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Dictionary of Pali Proper Names

by G.P. Malalasekera, D.Litt., Ph.D., M.A. (Lond.), O.B.E.

The Pali Text Society
No copyright

Baranasi, Benares




Baranasi: The capital of Kasi-janapada. It was one of the four places of pilgrimage for the Buddhists - the others being Kapilavatthu, Buddhagaya and Kusinara - because it was at the Migadaya in Isipatana near Baranasi, that the Buddha preached his first sermon to the Panncavaggiya.[1] This was the spot at which all Buddhas set in motion the Wheel of the Law (Dhammacakka). It is the custom of Buddhas to travel by air from the Bodhi-tree to the scene of their first sermon, a distance of eighteen leagues,[2] but the present Buddha did all the journey on foot in order to be able to meet on the way the Ajivaka Upaka (q.v.).

Benares was an important centre of trade and industry. There was direct trade between there and Savatthi,[3](the road passing through Bhaddiya,[4]) and between there and Takkasila.[5] It was the custom for enthusiastic young men of Benares to go to the university at Takkasila,[6] but there seem to have been educational institutions at Benares also, some of which were older than even those of Takkasila.[7] From Veranja to Benares there seem to have been two routes: one rather circuitous, passing through Soreyya, and the other direct, crossing the Ganges at Payagatittha. From Benares the road continued to Vesali.[8] On the road from Benares to Rajagaha was Andhakavinda.[9] There seems to have been friendly intercourse between the chieftains of Benares and the kings of Magadha, as shown by the fact that Bimbisara sent his own physician, Jivaka, to attend to the son of the Treasurer of Benares.[10] The distance from Kosambi to Benares was thirty leagues by river.[11]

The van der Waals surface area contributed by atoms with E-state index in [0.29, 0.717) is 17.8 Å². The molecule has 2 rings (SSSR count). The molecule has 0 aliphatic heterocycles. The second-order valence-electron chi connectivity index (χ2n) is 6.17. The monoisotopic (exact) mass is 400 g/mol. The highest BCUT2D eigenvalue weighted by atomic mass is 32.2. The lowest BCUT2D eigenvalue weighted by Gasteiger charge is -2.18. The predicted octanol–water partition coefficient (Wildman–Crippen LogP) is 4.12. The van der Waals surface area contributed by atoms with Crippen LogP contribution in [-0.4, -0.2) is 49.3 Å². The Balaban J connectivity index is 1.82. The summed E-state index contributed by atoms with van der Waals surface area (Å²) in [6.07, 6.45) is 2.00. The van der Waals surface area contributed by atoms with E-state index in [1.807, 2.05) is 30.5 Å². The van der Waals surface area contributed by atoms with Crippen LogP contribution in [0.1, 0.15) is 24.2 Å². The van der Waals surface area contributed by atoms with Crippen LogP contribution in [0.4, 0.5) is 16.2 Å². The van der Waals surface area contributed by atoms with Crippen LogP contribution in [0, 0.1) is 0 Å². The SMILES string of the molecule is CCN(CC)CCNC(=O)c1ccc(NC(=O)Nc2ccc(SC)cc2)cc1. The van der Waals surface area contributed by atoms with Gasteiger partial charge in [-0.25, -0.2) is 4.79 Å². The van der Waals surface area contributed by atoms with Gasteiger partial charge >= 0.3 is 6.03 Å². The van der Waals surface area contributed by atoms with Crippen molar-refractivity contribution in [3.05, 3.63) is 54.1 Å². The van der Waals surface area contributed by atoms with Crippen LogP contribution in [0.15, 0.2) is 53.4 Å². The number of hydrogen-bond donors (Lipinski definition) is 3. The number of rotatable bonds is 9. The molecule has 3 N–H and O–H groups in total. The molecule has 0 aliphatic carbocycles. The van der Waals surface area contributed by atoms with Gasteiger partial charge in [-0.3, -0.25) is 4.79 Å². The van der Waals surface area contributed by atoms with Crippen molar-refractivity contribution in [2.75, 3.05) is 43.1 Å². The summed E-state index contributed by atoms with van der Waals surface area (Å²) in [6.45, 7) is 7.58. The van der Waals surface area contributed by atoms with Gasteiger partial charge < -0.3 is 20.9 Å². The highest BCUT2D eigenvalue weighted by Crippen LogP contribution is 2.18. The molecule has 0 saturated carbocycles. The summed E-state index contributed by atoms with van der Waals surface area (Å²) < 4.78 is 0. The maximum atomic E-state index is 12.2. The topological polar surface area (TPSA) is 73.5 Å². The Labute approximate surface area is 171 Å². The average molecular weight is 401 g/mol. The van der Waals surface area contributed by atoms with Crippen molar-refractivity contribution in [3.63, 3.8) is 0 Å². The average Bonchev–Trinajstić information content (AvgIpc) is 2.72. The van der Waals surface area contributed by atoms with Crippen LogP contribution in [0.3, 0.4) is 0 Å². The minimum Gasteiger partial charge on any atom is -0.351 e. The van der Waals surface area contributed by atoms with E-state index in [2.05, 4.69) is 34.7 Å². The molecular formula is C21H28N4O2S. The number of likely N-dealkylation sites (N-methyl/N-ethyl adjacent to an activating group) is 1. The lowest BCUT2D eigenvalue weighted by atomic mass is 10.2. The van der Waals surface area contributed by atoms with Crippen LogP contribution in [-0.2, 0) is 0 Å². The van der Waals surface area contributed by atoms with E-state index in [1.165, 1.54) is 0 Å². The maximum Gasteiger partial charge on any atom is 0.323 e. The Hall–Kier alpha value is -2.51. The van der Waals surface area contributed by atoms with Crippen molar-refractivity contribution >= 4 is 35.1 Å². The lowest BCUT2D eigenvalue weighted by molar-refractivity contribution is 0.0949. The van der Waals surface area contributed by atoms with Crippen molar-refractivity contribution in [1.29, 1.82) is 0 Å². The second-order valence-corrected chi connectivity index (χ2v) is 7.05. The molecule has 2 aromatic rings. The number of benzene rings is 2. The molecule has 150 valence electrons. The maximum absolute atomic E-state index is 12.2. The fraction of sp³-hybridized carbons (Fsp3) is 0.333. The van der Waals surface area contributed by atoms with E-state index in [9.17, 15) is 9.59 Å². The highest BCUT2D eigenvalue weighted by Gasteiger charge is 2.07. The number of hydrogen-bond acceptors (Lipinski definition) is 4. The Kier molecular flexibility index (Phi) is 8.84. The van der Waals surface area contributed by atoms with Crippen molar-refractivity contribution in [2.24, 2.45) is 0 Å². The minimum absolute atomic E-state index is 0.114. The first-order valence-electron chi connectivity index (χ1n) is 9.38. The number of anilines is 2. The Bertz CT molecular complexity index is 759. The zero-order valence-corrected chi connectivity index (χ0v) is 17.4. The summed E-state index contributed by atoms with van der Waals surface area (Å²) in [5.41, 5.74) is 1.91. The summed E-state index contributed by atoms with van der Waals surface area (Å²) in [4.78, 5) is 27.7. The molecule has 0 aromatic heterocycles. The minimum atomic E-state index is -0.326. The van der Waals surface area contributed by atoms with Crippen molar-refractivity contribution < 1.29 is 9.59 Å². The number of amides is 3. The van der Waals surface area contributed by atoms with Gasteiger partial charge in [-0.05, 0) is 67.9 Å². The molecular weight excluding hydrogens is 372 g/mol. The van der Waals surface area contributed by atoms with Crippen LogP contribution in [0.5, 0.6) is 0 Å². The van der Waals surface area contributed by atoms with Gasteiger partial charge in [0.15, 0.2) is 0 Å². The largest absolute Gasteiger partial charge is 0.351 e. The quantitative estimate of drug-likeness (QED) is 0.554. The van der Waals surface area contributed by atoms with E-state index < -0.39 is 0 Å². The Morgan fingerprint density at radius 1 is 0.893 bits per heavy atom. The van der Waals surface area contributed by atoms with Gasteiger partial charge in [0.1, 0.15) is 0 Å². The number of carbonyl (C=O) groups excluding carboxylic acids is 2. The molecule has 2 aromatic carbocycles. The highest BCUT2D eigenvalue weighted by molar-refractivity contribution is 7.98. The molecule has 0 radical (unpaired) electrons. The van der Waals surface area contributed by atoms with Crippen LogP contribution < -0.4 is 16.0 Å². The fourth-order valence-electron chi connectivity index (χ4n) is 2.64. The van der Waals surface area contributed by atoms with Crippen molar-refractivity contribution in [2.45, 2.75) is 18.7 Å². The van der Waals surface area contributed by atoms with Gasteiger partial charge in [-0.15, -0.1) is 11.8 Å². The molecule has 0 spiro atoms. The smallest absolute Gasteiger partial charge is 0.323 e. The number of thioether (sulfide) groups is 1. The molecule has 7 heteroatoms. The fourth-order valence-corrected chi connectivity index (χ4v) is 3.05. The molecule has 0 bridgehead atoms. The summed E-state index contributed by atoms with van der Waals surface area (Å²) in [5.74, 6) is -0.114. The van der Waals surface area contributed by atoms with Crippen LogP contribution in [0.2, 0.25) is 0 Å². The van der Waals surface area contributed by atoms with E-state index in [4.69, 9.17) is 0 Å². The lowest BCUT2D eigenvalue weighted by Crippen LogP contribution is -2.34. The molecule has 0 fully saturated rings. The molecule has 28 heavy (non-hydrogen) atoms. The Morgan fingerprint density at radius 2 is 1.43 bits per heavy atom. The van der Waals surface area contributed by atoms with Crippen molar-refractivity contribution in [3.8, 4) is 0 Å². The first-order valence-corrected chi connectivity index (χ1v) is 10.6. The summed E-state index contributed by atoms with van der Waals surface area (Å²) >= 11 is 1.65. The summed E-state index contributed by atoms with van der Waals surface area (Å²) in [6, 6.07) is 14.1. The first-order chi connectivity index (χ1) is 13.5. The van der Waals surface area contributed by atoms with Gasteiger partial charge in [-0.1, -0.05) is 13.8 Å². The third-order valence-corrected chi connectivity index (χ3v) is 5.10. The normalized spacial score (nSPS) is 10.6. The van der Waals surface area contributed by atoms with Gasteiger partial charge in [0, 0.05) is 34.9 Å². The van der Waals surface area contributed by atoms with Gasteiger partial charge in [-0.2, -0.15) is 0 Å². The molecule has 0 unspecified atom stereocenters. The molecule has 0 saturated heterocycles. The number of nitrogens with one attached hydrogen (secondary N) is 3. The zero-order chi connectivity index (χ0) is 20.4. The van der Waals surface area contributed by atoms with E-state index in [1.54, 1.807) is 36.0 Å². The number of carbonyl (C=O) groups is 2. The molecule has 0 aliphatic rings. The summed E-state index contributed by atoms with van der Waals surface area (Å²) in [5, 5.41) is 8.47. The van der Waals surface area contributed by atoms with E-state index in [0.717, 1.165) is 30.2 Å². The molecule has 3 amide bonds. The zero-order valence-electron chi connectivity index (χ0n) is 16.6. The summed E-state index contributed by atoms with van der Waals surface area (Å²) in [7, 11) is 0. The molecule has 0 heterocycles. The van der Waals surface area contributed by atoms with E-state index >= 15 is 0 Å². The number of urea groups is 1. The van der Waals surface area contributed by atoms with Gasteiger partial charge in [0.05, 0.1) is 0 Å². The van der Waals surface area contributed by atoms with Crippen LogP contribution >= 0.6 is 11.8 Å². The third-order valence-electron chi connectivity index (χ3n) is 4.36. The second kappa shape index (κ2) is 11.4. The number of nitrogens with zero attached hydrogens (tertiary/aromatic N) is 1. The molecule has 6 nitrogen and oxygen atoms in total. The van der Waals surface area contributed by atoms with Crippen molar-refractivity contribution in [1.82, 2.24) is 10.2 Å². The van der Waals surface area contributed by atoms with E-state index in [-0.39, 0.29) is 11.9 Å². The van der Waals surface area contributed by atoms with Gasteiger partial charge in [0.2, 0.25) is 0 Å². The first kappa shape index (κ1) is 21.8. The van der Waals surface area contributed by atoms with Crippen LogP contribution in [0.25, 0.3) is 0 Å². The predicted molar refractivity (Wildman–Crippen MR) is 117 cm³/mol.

The extent of the city of Benares, including its suburbs, at the time when it was the capital of an independent kingdom, is often stated[12] to have been twelve leagues. The names of several kings are mentioned in the Jatakas, among them being those of Anga, Uggasena, Udaya, Kiki, Dhananjaya, Mahasilava, Vissasena, and Samyama.[13] The name which occurs most frequently, however, is that of Brahmadatta, which seems to have been the dynastic name of the Benares kings. In the Mahagovinda Sutta, the foundation of Baranasi is attributed to Maha-govinda, its first king being Dhatarattha, contemporary of Renu.[14] The Ceylon Chronicles[15] mention the names of others who reigned in Benares - e.g., Duppasaha and sixty of his descendants; Asoka, son of Samankara, [276] and eighty-four thousand of his descendants; also sixteen kings, ancestors of Okkaka. The city itself had been known by different names at different periods; thus, in the time of the Udaya Jataka it was called Surundhana; in that of the Sutasoma, Sudassana; in that of the Sonananda, Brahma-vaddhana; in that of the Khandahala, Pupphavati; in that of the Yuvan-jaya, Rammanagara;[16] and in that of the Sankha, Molini.[17] It was also called Kasinagara and Kasipura,[18] being the capital of Kasi. The Bhojajaniya Jataka[19] says that "all the kings around coveted the kingdom of Benares." In the Brahachatta Jataka,[20] the king of Benares is mentioned as having captured the whole of Kosala. At the time of the Buddha, however, Benares had lost its great political importance. Kosala was already the paramount power in India, and several successful invasions of Kasi by the Kosalans under their kings Vanka, Dabbasena and Kamsa, are referred to. The final conquest would seem to be ascribed to Kamsa because the epithet Baranasiggaha (conqueror of Benares) is an established addition to his name.[21]